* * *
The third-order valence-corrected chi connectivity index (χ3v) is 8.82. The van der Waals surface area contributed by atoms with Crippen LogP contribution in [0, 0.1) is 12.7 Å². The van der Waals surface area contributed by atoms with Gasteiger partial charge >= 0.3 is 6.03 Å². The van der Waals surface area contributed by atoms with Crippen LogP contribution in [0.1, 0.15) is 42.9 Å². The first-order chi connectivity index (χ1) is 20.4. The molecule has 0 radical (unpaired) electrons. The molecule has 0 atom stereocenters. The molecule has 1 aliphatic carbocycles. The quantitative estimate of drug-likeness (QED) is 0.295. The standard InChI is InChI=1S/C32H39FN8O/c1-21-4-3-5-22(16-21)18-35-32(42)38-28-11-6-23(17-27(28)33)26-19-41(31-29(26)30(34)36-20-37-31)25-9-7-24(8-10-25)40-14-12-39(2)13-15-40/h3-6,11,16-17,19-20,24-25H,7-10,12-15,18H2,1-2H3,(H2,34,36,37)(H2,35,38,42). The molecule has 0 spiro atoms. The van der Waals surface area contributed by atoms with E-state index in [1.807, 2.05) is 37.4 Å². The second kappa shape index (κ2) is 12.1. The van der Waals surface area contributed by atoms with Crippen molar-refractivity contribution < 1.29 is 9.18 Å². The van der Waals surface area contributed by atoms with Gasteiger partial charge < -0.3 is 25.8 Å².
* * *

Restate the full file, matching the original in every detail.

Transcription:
The third-order valence-corrected chi connectivity index (χ3v) is 8.82. The van der Waals surface area contributed by atoms with Crippen LogP contribution in [0, 0.1) is 12.7 Å². The van der Waals surface area contributed by atoms with Gasteiger partial charge >= 0.3 is 6.03 Å². The van der Waals surface area contributed by atoms with Crippen LogP contribution in [0.1, 0.15) is 42.9 Å². The first-order chi connectivity index (χ1) is 20.4. The molecule has 0 radical (unpaired) electrons. The molecule has 0 atom stereocenters. The molecule has 1 aliphatic carbocycles. The quantitative estimate of drug-likeness (QED) is 0.295. The standard InChI is InChI=1S/C32H39FN8O/c1-21-4-3-5-22(16-21)18-35-32(42)38-28-11-6-23(17-27(28)33)26-19-41(31-29(26)30(34)36-20-37-31)25-9-7-24(8-10-25)40-14-12-39(2)13-15-40/h3-6,11,16-17,19-20,24-25H,7-10,12-15,18H2,1-2H3,(H2,34,36,37)(H2,35,38,42). The molecule has 0 spiro atoms. The van der Waals surface area contributed by atoms with E-state index in [1.807, 2.05) is 37.4 Å². The second kappa shape index (κ2) is 12.1. The van der Waals surface area contributed by atoms with Crippen molar-refractivity contribution < 1.29 is 9.18 Å². The van der Waals surface area contributed by atoms with Gasteiger partial charge < -0.3 is 25.8 Å².